“To make it more difficult to put something on the agenda for the Council to discuss publicly, that’s truly Orwellian,” Tait said  “It increases transparency to make it more difficult for this body to discuss an item publicly — sometimes the obvious is most difficult to argue and I’m finding myself in that spot.” 

The 2013 stadium subsidy proposal ultimately fell apart after intense public criticism over the $1 a year for 66 years starting point in negotiations. 

A new City Council in late 2016 restored the agenda-setting rules, following the expansion of the council from five to seven members from a district election lawsuit. 

The rules would change again less than two years later. 

Shortly after Mayor Sidhu took office in late 2018, he began instituting sweeping rule changes. 

The end result was to limit the agenda-scheduling ability of the stadium minority City Council members Denise Barnes and Jose Moreno by requiring the support of two other colleagues for any agenda request. 

“If a Council member raises an issue, even if it is an idea that we may not ultimately support, Council members will give each other appropriate courtesy of advancing an idea to the agenda — I know I’ll do that,” Sidhu said at a December 2018 meeting. 

At that meeting, Barnes said Sidhu’s proposal seemed oppressive. 

“Every council member should be allowed to put forth an idea. I can see allowing a need for a second in interest in saving staff time, but needing three votes to get an idea on the agenda seems oppressive on members in the minority,” Barnes said.

But Kring said she wouldn’t disregard anyone’s agenda proposal. 

“I would never just not support somebody’s agenda item because you’re in a different district, because you can do the same thing to me. So, we have to play nice and have to play fair,” Kring said. 

But agenda requests from Barnes and Moreno were routinely ignored last year and this year, especially anything regarding Angel Stadium or the “community benefits” the land sale has, which turned out to be roughly $170 million to subsidize 466 units of affordable housing and a seven-acre park. 

“To the extent the effect here has been to reduce public conversation about an important item of city businesses, that’s regrettable and contrary to the spirit, if not the letter, of the Brown Act,” Snyder said.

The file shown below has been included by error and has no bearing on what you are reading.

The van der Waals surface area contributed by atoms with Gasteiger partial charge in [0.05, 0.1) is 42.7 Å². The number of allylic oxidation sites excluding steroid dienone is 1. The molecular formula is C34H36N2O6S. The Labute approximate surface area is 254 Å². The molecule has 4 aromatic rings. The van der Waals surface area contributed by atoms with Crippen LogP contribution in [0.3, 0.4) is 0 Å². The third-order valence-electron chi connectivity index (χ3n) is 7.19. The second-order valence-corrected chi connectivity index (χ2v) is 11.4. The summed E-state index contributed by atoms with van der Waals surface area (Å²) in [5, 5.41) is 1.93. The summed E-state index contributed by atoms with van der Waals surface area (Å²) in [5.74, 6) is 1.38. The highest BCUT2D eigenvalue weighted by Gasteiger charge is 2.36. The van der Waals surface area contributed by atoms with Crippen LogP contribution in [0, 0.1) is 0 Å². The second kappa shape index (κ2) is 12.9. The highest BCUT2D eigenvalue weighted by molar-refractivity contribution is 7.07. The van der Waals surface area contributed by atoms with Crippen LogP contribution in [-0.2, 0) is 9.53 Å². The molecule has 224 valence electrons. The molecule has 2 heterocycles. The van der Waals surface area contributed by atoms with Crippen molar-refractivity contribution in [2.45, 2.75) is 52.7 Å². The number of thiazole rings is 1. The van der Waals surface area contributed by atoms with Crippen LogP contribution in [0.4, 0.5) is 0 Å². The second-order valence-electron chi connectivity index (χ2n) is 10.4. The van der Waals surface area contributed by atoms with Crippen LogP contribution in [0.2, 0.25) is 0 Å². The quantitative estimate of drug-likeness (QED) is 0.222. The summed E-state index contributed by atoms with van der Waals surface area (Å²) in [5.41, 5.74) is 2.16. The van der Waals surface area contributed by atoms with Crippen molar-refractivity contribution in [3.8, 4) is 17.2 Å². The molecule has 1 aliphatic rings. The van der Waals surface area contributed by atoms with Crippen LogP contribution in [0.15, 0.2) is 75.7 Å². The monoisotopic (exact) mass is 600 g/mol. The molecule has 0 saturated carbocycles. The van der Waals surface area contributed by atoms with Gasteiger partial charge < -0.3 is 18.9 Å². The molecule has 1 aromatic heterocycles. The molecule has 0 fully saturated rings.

Aviles said the rules effectively limit policy ideas from Council members who represent certain parts of the city. 

“I haven’t seen this before. Is it unusual for a place where there’s a majority to try to bend the rules to make it more favorable to themselves? Certainly, that frequently happens. To the extent where you make it virtually impossible for a minority of the board to discuss issues, I think is problematic. They’re there to represent the public and they have a duty to do so,” Aviles said. 

“So they’re essentially silencing entire groups of the population.” Snyder said the maneuvering keeps the stadium discussion out of public view. 

“I don’t think there’s a Brown Act violation in these maneuvers, but the purpose of the Brown Act is a way to provide the public a way to see and understand what their representatives are doing. And by way of parliamentary maneuvering these things are happening behind closed doors. That’s really unfortunate and against the spirit of the Brown Act.” 

And when the two council minority members were able to schedule a stadium appraisal release, a 30-day public review period of any stadium deal and a couple rent control proposals last October, Sidhu tabled all four items. 

“I therefore move to lay all four agenda items on the table,” said Sidhu, after claiming the rent control proposals have already been vetted by the Council before. 

“I’ll second that,” Councilman Trevor O’Neil said. 

Sidhu said, “This motion is not debatable now.” 

Sidhu also instituted a speaking time limit rule of two five-minute rounds for each Council member on an agenda item. 

“Upon further consideration I think we are best served if we as council members can govern ourselves without adopting this proposal at this time as a hard and fast rule,” Sidhu said at the May 7, 2019 meeting. 

Aviles said the rules present a problem for free speech. 

“Policies are supposed to be with the public interest in mind. So the idea that it’s used in a way in order to silence critics is a real problem for free speech.” 

Spencer Custodio is a Voice of OC staff reporter. You can reach him at scustodio@voiceofoc.org. Follow him on Twitter @SpencerCustodio.